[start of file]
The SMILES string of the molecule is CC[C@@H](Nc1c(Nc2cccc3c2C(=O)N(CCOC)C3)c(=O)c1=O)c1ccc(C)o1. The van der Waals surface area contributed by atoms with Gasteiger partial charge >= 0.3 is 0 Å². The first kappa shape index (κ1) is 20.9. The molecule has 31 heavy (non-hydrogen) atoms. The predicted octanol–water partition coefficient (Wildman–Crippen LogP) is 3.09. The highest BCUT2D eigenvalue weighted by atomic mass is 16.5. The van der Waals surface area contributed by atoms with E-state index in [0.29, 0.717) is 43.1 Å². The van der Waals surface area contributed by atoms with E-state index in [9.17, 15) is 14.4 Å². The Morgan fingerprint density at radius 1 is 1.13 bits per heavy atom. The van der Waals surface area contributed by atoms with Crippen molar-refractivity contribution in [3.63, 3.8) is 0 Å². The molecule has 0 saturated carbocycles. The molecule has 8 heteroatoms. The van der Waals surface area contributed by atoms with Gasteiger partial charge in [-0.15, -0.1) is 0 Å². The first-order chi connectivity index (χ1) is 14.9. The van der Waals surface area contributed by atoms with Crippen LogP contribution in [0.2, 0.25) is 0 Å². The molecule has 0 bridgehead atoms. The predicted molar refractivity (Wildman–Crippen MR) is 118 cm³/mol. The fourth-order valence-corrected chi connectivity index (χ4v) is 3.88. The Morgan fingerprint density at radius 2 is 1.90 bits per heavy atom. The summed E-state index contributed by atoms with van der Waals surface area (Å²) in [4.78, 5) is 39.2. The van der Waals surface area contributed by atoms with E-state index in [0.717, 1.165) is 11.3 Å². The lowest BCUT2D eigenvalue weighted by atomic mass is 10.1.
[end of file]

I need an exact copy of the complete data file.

The SMILES string of the molecule is CC[C@@H](Nc1c(Nc2cccc3c2C(=O)N(CCOC)C3)c(=O)c1=O)c1ccc(C)o1. The van der Waals surface area contributed by atoms with Gasteiger partial charge >= 0.3 is 0 Å². The first kappa shape index (κ1) is 20.9. The molecule has 31 heavy (non-hydrogen) atoms. The predicted octanol–water partition coefficient (Wildman–Crippen LogP) is 3.09. The highest BCUT2D eigenvalue weighted by atomic mass is 16.5. The van der Waals surface area contributed by atoms with E-state index in [0.29, 0.717) is 43.1 Å². The van der Waals surface area contributed by atoms with E-state index in [9.17, 15) is 14.4 Å². The Morgan fingerprint density at radius 1 is 1.13 bits per heavy atom. The van der Waals surface area contributed by atoms with Crippen molar-refractivity contribution in [3.63, 3.8) is 0 Å². The molecule has 0 saturated carbocycles. The molecule has 8 heteroatoms. The van der Waals surface area contributed by atoms with Gasteiger partial charge in [-0.15, -0.1) is 0 Å². The first-order chi connectivity index (χ1) is 14.9. The van der Waals surface area contributed by atoms with Crippen LogP contribution in [0.2, 0.25) is 0 Å². The molecule has 0 bridgehead atoms. The predicted molar refractivity (Wildman–Crippen MR) is 118 cm³/mol. The fourth-order valence-corrected chi connectivity index (χ4v) is 3.88. The Morgan fingerprint density at radius 2 is 1.90 bits per heavy atom. The summed E-state index contributed by atoms with van der Waals surface area (Å²) in [4.78, 5) is 39.2. The van der Waals surface area contributed by atoms with E-state index in [0.717, 1.165) is 11.3 Å². The lowest BCUT2D eigenvalue weighted by atomic mass is 10.1.